As the World Motorsport Council met to discuss the future of the Formula 1 World Championship, a number of items were on the table regarding the WRC and its future regulations.
In March of this year the teams had agreed to a 2 liter naturally aspirated engine. That has switched however to 1600cc turbo charged power plants that the teams claim will be more environmentally friendly. With the new engines, we will also see Super 2000 regulations put in place for the transmission and electronics. With these new regulations, the gearbox and other electric components will be standardized to make racing cheaper for smaller teams and a bit more fair. A number of manufacturers have or will have a Super 2000 rally car in the works within the next year and will make it feasible for privateers to buy a current and state of the art rally car for a significantly cheaper price. Amongst other technical regulations, the cars will have a more aggressive aerodynamics package. It remains to be seen exactly what they intend the cars to look like, but it should add yet another variable in what can be considered a massive overhaul to the sport. These changes could equate to the same very radical changes seen in F1 this year.
The way that rally events can be run was also adjusted slightly. The event organizers have a little bit more freedom in the way their rally is run. They can now make a rally event as short as two days or as long as four. The only catch is the event must end on either a Saturday or Sunday. Stage surfaces can now be mixed and matched so that you can have it your way. The WRC experimented with switching surfaces through the course of an event already this year. Apparently they liked it, because that particular feature will remain. Run the stage half gravel, half tarmac or have 6 of the 8 stages gravel, and the last two tarmac. If more events adopt this style, than tire choice will be even more important and add a great aspect to the strategy.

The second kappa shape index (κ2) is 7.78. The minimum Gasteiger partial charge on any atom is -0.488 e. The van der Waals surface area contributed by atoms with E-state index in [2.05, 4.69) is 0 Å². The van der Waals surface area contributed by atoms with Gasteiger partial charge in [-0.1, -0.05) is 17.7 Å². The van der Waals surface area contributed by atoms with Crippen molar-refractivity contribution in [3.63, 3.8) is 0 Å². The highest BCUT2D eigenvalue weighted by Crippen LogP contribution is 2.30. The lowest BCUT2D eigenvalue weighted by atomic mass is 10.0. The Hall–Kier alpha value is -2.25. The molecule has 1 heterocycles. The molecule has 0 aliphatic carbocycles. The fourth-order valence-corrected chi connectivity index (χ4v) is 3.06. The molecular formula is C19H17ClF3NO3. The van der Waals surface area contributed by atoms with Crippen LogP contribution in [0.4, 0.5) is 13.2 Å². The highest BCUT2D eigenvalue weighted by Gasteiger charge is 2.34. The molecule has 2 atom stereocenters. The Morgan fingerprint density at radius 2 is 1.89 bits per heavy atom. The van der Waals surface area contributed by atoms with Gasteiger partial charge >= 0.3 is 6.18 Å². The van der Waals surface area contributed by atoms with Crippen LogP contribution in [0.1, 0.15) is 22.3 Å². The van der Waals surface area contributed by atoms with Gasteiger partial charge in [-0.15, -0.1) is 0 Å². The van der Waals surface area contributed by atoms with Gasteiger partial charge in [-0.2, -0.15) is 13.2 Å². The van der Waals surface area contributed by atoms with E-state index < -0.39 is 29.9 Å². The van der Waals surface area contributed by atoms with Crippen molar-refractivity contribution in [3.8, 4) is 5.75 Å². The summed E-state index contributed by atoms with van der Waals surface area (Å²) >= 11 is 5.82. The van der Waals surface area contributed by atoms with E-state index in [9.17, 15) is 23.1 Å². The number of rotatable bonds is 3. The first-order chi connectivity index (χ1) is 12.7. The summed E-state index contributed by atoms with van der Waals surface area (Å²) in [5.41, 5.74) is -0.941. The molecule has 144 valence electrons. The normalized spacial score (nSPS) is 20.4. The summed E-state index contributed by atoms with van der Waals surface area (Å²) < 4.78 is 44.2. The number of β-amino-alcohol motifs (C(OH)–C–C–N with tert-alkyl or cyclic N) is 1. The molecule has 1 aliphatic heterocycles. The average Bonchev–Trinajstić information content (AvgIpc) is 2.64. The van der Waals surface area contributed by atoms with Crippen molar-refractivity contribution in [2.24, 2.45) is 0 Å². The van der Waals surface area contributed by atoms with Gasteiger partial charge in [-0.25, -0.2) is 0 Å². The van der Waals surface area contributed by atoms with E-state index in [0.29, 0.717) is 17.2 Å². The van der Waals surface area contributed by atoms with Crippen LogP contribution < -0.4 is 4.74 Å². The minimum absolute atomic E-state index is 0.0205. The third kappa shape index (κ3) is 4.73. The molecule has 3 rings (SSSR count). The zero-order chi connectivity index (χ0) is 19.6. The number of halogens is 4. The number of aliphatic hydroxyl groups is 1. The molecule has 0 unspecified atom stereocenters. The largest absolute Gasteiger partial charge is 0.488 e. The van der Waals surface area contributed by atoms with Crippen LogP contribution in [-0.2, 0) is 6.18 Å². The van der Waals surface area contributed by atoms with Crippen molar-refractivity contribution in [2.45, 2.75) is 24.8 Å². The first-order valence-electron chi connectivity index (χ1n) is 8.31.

The new regulations look to be a positive step forward for the sport that has been in danger of failure for the last couple years. With two manufacturers and a few privateers struggling to exist, the series currently is in a huge rut. Couple this with the Intercontinental Rally Challenge, who has a number of good drivers and great venues and it was clear that something needed to be done ASAP. There was also an interesting bit about the introduction of a “WRC Cup” for the Super 2000s. In order to qualify, you must compete in at least seven nominated events and one event outside of Europe. More to come on that as details are released. The schedule was also approved for next year as we continue to switch back and forth different events. This is one aspect of the sport that needs to change. A revolving calendar is simply rubbish and can be credited with partial failure of the series.